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Network World -
This is what a group of engineers at Cisco did as part of its Cisco Low Earth Orbit (CLEO) project, which recently completed its second year orbiting Earth. CLEO is a modified version of Cisco's Mobile Access Router, typically used to connect computer equipment in police cars, ambulances, airplanes and other vehicles to an IP network.
Cisco says the project is a proof-of-concept exercise designed to show the aerospace industry that commercial IP technology is space-worthy.
"We needed to . . . put a stake in the ground and have something to talk about from a technology perspective," says Rick Sanford, director of Cisco's Global Space Initiatives group.
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Routers in space hold promise for future satellite-based broadband, which could make wide-area data network services ubiquitous and more robust than current satellite-based data services, Sanford says. The use of commercial off-the-shelf (COTS) computing and network technology also is of interest to the government and aerospace industry.
"NASA and the Department of Defense are currently involved in defining the next-generation network architecture for space. This new architecture will utilize Internet Protocols to ensure interoperability between terrestrial (land, sea and air) and satellites," wrote Phillip Paulsen, space Internet technology project manager for NASA's Glenn Research Center, in a report. The center, in Cleveland, has been involved in the development of Internet technologies for space applications since the mid-1990s.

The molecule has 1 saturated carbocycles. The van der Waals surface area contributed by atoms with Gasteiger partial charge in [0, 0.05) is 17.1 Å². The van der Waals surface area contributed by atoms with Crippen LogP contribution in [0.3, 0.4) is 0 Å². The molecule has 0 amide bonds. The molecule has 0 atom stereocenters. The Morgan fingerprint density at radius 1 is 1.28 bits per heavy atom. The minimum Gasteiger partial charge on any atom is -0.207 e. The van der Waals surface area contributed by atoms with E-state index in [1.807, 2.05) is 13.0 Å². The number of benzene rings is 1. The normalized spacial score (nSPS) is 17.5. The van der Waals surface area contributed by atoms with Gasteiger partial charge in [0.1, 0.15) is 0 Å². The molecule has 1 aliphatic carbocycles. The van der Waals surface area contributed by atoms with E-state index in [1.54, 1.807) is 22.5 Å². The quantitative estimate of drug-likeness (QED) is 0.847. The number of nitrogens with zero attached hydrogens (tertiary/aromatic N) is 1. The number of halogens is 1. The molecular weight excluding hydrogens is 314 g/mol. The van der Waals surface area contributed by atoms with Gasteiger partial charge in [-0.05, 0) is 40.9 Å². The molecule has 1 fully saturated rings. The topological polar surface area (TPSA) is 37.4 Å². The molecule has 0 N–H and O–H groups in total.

"The current development activities are all cooperative in nature and utilize ... commercial-off-the-shelf network equipment that has been designed to open standards, helping to reduce costs and ensure compatibility with future commercial systems," Paulsen wrote.
Working with Surrey Satellite Technology, Cisco made CLEO available for launch in 2003 as piggyback cargo on the U.K. Disaster Monitoring Consortium satellite, part of a satellite network used to photograph hurricanes, wildfires and earthquakes from space.
Last year, CLEO was put to its big test, executed by the Air Force, Army and NASA's Glenn Research Center at Vandenberg Air Force Base in California. In this test, military personnel sitting in a jeep used a laptop running special General Dynamics software to make IP-based contact with CLEO. From this Virtual Mission Operations Center, laptop operators were able to download images from the satellite and send command-and-control signals to the device over IP. This pure-IP link to a router in space was a first, Sanford says.
Satellite communication signals traditionally have been sent and received using what's known as a bent-pipe method. A signal is sent up from a fixed point on Earth, received by the satellite and amplified, then sent back down to a predetermined point. With all traffic routing decisions made on the ground, the satellite link is basically a Layer 1 connection technology.